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Lecture 3

August 29, 2011


Defined: argument, proposition, premises, conclusions.

* Look at conditionals.
* look at an argument containing conditionals.
* Truth generating machines


If…  is the ANTECEDENT.   …then Is the CONSEQUENT.

Example: If Socrates is a man, Socrates is mortal.

The truth value depends on the relationship between the antecedent and the consequent..

Examples of Arguments (more sophisticated).

Better example: (from Descartes, Meditation I)

1) If you are certain that an empirical proposition is true then, there is no way to doubt its truth.
2) There are ways to doubt the truth of empirical propositions.
3) Therefore, you can’t be certain about empirical propositions

Example of 2) “I believe that it is true that there is a classroom in front of me”.  If you are dreaming then you can believe in the truth of the presence of a classroom, but your proposition would be false.


A valid argument has the following property: if the premises are true, the conclusion must be true.

An argument is valid if and only if it is not possible for the all of its premises to be true and its conclusion false.

Abstract: form of the argument, not its content.

All fish swim.
All sharks are fish.
Therefore, all sharks swim.

All particles have mass.
All electrons are particles.
Therefore, all electrons have mass.

All As are Bs
All Cs are As
Therefore, all Cs are Bs.

A = fish or particle; B = swim(miming) or having mass; C = sharks or electrons.

So, what have we learned about validity?
* An argument is valid solely by virtue of the logical form it has.
* The subject matter is irrelevant.

To see the last point clearly, consider the following argument:

All plants have minds.
All ladders are plants.
Therefore, all ladders have minds.

This is a strange argument indeed! Surely the premises and the conclusion are false! But notice the argument form. It is (S). That means the argument is valid even though the premises and the conclusion are known to be false. What’s going on here?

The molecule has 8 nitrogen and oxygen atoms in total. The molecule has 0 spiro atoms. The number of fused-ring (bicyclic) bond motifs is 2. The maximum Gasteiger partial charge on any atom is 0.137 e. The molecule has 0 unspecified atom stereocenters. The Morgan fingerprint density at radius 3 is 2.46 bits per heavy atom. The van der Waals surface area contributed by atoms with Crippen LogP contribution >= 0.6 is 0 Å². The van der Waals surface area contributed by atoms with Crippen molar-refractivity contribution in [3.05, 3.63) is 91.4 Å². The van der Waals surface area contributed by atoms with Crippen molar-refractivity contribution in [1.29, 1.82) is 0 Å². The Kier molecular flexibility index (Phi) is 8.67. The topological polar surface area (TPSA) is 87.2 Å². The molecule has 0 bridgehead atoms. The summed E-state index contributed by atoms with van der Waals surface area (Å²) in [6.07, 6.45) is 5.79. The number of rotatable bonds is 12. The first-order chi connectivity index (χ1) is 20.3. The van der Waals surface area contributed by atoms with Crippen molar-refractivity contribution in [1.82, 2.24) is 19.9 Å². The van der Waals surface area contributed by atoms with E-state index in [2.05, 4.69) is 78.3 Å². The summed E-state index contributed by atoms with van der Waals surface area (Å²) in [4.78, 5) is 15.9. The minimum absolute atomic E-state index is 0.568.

Well, first, the plant, ladder, and minds argument demonstrates the last bullet point: validity is not attributed to an argument’s subject matter. Rather, validity describes a particular relationship between premises and conclusions. See the definition again (either version).

I’m sure by now you are wondering why I have the gall to call valid arguments “good” when they (depending on the form) apply equally to cases in which the premises and the conclusion are true and those in which they are false. To understand what is going on, remember what I said about validity being a truth-generating machine. Here’s the way this machine works: feed it true premises, and it will automatically spit out true conclusions! Not all argument forms have that special property. Consider the following:

All As are Bs.
x is a B.
Therefore, x is an A.

This argument form is invalid. That means it is possible for one to come up with an argument whereby the premises are true but the conclusion false. Here is an example:

All senators are paid.
Sam is paid.
Therefore, Sam is a senator.

Ask yourself this: just because all senators are paid and Sam is paid, does it “follow” that Sam is a senator? No, obviously not. Teachers are paid, and it is possible that Sam is a teacher.

So, you see, only some argument forms are valid, and only those are truth-generating machines. I’m sure you can see why philosophers are so hyped up about valid arguments. Wouldn’t you want to own a truth-generating machine.

For all its wonder, notice that this truth-generating machine, which I’ve been calling “validity,” has a bit of a downside. In order to generate true conclusions, you must give it true premises. Otherwise, if you give it false premises, then there’s no telling what it will produce for you. For validity, garbage in, garbage out (as it were). In some cases, false premises will spit out a true conclusion; in other cases, false premises will spit out a false conclusion (as in the case with the plants, ladders, and minds). Without true conclusions, the machine doesn’t function well. So, I recognize that validity is a peculiar machine. But, still, it is a wonderful thing, isn’t it?

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